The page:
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Cheers - AE

Wednesday, 28 October 2009

No steering for the wheels of justice.

Drink driving is one of those things that most people agree is probably not a good thing. There may be some debate over the ideal limit, and libertarians may even prefer to test the level of actual impairment rather than compare the quantity of alcohol detected to an arbitrary limit*, but I think it's safe to say that nobody really wants to people who are completely shitfaced to be driving cars. But if you don't think out all the law surrounding the issue with great care you can potentially end up with cases that make the law look... well, inflexible, unjust and stupid. Like getting banned despite an alcohol reading of zero for instance.
In February 2007, Mr Di Milta says he drove home from work to take his sick 11-year-old daughter Marisa to hospital. The girl was in excruciating pain after two lots of spinal surgery and Mr Di Milta admits to rushing home, driving at about 65 km/h in a 60 km/h zone.

Not far from his house, he was stopped at a booze bus, where he told a policewoman about his situation. She told him to get out of the car, but he drove off.

Half an hour later, while his daughter lay in hospital, Mr Di Milta returned to the booze bus, apologised to the same policewoman and took a breath test, which returned a blood-alcohol level of zero.

Mr Di Milta was charged with failing to stop at a booze bus and his lawyer later entered a guilty plea - allegedly without consulting him. A finding of guilt or conviction carries a mandatory licence suspension of two years.
So other than minor speeding to a degree that could also be achieved by a damn good tailwind Mr Di Milta's offence was a technical one. No doubt the law was designed in this way so that those who might consider evading the random tests by driving away from the booze bus are presumed guilty and punished to the same extent, the idea being to make it a waste of time driving off. Clearly that's not the case here since Di Milta not only returned to the booze bus but did so within such a short space of time that it's simply not credible that he'd have been over the limit at the first stop and had a BAC of zero when he came back. So what was he punished for? Failing to offer instant obedience to a police officer? I doubt that one's on the statute books and I also doubt that the cop was taking a vindictive attitude toward a clearly compassionate father put his daughter above obeying her instructions. I imagine there's probably a reporting procedure for drive-aways that she was expected to follow and she may well have expected that someone higher up would sort it out fairly. Like the court, maybe? If that was what the police woman was thinking I can't blame her because it's not an unreasonable expectation that courts are there to see justice done, but either because of the law or because nobody stopped to consider if charging Mr Di Milta was really in the public interest an injustice was done instead.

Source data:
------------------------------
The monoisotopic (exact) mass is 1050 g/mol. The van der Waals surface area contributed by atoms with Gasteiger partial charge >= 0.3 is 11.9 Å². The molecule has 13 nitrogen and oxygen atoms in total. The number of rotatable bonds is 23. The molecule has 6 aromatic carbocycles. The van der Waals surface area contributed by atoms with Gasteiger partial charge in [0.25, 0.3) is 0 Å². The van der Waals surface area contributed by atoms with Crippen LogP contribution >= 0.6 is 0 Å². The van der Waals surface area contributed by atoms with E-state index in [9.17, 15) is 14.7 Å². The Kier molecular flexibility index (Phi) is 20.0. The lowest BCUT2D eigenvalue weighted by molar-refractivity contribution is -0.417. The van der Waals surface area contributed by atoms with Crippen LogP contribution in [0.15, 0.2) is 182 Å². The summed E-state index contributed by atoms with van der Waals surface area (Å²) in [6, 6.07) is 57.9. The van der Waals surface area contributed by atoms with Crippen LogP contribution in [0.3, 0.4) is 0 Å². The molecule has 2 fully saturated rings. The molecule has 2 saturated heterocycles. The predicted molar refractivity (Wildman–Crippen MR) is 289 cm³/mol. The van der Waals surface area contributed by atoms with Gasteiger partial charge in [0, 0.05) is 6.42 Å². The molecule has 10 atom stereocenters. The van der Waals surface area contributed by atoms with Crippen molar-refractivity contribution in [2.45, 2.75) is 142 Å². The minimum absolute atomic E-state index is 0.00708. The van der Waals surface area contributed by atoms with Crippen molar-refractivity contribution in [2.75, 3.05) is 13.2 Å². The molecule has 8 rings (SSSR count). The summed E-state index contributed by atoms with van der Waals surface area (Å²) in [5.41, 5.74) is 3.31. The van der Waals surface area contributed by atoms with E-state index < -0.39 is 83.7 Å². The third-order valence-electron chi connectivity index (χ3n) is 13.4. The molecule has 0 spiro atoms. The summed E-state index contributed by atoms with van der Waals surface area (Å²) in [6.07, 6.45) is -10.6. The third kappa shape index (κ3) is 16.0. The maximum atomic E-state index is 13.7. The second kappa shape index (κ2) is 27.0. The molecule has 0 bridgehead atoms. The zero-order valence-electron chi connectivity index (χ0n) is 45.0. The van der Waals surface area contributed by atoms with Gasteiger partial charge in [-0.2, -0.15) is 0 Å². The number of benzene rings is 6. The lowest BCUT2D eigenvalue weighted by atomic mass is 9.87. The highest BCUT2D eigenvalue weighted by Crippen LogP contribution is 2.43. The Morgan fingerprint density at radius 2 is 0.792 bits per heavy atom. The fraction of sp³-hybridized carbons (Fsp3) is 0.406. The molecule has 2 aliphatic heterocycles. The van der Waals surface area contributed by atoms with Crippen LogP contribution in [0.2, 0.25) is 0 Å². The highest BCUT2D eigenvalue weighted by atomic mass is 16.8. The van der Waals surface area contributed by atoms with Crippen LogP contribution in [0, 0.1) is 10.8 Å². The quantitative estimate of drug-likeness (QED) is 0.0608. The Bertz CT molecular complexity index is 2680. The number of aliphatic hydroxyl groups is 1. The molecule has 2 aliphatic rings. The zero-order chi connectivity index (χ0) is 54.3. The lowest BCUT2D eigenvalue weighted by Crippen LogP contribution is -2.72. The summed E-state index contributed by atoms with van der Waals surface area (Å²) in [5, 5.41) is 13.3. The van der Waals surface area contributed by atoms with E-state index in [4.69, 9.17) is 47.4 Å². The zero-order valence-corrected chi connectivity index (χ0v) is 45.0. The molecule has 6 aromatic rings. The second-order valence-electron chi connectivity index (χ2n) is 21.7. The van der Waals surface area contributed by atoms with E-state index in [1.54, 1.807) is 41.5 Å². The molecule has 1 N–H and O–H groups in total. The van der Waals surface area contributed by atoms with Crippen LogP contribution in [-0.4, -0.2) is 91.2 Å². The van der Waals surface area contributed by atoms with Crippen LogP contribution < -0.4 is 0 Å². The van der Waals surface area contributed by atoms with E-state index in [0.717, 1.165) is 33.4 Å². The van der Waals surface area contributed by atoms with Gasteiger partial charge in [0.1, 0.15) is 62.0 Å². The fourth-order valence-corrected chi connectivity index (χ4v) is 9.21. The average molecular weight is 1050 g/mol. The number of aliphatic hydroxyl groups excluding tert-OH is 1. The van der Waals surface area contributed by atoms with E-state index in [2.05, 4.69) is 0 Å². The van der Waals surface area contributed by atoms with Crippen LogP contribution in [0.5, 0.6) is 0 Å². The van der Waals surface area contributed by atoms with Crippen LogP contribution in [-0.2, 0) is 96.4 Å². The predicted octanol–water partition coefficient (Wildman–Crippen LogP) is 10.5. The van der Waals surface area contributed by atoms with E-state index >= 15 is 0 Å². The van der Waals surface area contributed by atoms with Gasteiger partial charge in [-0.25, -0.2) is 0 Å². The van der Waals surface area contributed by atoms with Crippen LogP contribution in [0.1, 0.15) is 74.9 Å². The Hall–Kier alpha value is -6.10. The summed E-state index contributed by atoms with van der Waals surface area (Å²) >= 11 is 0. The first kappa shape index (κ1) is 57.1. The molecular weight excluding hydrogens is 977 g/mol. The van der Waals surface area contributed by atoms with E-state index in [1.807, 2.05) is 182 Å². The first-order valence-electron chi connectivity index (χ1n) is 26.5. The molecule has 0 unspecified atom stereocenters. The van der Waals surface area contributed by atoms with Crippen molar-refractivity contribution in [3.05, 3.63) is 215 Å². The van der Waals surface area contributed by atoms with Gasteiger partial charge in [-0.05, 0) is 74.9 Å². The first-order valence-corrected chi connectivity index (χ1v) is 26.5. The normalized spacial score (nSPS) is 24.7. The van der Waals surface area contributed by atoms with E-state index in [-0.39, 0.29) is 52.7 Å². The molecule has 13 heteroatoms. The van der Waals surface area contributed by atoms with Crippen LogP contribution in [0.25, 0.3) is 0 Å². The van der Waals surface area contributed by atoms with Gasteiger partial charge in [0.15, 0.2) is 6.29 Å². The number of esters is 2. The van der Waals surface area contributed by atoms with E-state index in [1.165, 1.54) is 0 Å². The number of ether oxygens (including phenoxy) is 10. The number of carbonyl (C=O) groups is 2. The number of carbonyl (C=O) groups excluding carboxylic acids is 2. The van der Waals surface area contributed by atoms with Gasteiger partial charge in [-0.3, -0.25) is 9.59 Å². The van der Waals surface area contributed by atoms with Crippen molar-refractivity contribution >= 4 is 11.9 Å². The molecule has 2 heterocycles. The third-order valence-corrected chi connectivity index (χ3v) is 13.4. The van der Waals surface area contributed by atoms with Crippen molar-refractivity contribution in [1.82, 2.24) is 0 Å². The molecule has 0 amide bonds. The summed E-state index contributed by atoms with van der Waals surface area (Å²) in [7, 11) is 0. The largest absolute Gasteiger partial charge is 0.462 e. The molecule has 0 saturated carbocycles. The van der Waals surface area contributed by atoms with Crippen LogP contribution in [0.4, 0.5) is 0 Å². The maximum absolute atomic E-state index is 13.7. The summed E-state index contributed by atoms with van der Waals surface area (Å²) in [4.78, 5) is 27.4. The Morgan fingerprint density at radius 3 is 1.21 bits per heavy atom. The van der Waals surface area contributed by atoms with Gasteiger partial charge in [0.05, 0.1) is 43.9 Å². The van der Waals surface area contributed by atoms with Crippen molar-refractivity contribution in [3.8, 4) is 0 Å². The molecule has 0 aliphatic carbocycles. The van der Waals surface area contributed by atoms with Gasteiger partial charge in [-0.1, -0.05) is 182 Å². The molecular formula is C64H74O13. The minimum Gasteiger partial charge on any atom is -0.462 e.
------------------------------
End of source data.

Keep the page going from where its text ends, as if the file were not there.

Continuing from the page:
''No one asked me anything. The magistrate talked with the lawyer and my licence was suspended for two years,'' Mr Di Milta said.
Poor bastard. And insult has been added to injury.
When he returned to court to get his licence back this month, he could not answer a magistrate's question about how long it would take for a standard drink to leave his body to reach a zero blood alcohol reading.

The magistrate then ordered him to undertake a drink-driving course and that an alcohol interlock device be fitted on his car.
Why the hell put him through this? Why bother making him go through the indignity of having to have his car modified as if he was a recidivist drink driver? Why send him on a patently unnecessary course? Why even ask him the fucking question when the test he gave in relation to the offence for which he was banned came back with a zero alcohol reading?
''I thought I'd paid my price,'' Mr Di Milta, a chef, said. ''Why do I get punished for something I did not do? I'm not a drink-driver.''